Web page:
After scandal, UK-based Libor financial benchmark nears end

British regulators suggest that the end is near for Libor, the financial benchmark that was at the heart of a global market-rigging scandal.

The Financial Conduct Authority is urging banks to find an alternate to the London Interbank Offered Rate after 2021 as a dearth of financial transactions puts its relevance into question.

The rate has been steeped in scandal, but FCA chief Andrew Bailey said Thursday it's the sustainability of the rate that is in question "not because we suspect further wrongdoing or have any evidence of such."

Libor is the rate banks use to borrow from each other and is used to price services like mortgages, bonds and consumer loans globally. In 2012, it emerged that employees at several global banks had colluded to manipulate the rate to their own advantage. Investigations in the U.S., Britain and elsewhere led to fines as well as the resignation of Barclays CEO Bob Diamond, among others.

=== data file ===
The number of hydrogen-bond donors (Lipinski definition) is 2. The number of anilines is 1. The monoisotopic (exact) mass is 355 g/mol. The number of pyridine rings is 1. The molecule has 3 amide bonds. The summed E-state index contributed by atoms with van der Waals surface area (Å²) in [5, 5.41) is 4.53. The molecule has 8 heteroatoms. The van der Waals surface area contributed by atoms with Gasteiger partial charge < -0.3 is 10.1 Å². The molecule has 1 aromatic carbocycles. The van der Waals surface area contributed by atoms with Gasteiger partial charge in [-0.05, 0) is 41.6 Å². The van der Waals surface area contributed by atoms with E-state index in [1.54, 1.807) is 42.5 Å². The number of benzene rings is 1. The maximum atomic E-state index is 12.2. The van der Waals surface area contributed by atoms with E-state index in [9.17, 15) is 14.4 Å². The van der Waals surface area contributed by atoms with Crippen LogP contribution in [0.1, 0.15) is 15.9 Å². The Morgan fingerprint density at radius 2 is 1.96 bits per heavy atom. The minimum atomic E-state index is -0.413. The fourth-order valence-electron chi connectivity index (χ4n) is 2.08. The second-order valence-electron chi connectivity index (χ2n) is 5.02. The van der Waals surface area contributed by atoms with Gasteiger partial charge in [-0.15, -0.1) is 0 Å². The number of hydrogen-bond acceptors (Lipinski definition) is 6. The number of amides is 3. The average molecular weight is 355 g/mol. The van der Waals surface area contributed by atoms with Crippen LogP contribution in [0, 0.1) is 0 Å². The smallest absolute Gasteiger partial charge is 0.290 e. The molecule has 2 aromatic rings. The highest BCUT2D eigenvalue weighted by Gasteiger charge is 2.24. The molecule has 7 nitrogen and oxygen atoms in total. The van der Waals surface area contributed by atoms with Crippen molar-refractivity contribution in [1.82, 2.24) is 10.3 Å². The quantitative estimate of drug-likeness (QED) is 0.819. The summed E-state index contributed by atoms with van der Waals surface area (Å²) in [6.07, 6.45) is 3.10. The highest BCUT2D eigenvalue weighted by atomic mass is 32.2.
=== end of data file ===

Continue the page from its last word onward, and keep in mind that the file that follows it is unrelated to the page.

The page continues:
The Bank of England has suggested it be replaced with another index average.

Bailey said that having moving to another system after 2021 would give banks enough time to adapt and "reduce the risks and costs of a more sudden change."

"The planning and the transition must now begin," he said in a speech in London.